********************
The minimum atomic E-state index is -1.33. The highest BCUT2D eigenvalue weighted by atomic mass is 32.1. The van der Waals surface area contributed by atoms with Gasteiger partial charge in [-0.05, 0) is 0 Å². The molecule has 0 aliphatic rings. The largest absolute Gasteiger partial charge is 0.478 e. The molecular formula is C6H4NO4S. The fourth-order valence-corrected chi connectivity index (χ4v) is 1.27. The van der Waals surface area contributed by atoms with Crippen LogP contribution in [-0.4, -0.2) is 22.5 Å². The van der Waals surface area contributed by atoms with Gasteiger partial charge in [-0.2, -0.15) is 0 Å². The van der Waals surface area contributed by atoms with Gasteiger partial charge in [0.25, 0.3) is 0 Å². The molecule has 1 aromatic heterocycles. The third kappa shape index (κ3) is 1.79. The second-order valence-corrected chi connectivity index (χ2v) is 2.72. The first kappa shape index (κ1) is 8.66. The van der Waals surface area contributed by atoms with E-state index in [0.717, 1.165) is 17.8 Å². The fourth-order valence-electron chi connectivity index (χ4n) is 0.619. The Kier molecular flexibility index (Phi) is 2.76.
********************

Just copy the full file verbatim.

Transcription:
The minimum atomic E-state index is -1.33. The highest BCUT2D eigenvalue weighted by atomic mass is 32.1. The van der Waals surface area contributed by atoms with Gasteiger partial charge in [-0.05, 0) is 0 Å². The molecule has 0 aliphatic rings. The largest absolute Gasteiger partial charge is 0.478 e. The molecular formula is C6H4NO4S. The fourth-order valence-corrected chi connectivity index (χ4v) is 1.27. The van der Waals surface area contributed by atoms with Crippen LogP contribution in [-0.4, -0.2) is 22.5 Å². The van der Waals surface area contributed by atoms with Gasteiger partial charge in [-0.2, -0.15) is 0 Å². The van der Waals surface area contributed by atoms with Gasteiger partial charge in [0.25, 0.3) is 0 Å². The molecule has 1 aromatic heterocycles. The third kappa shape index (κ3) is 1.79. The second-order valence-corrected chi connectivity index (χ2v) is 2.72. The first kappa shape index (κ1) is 8.66. The van der Waals surface area contributed by atoms with E-state index in [0.717, 1.165) is 17.8 Å². The fourth-order valence-electron chi connectivity index (χ4n) is 0.619. The Kier molecular flexibility index (Phi) is 2.76.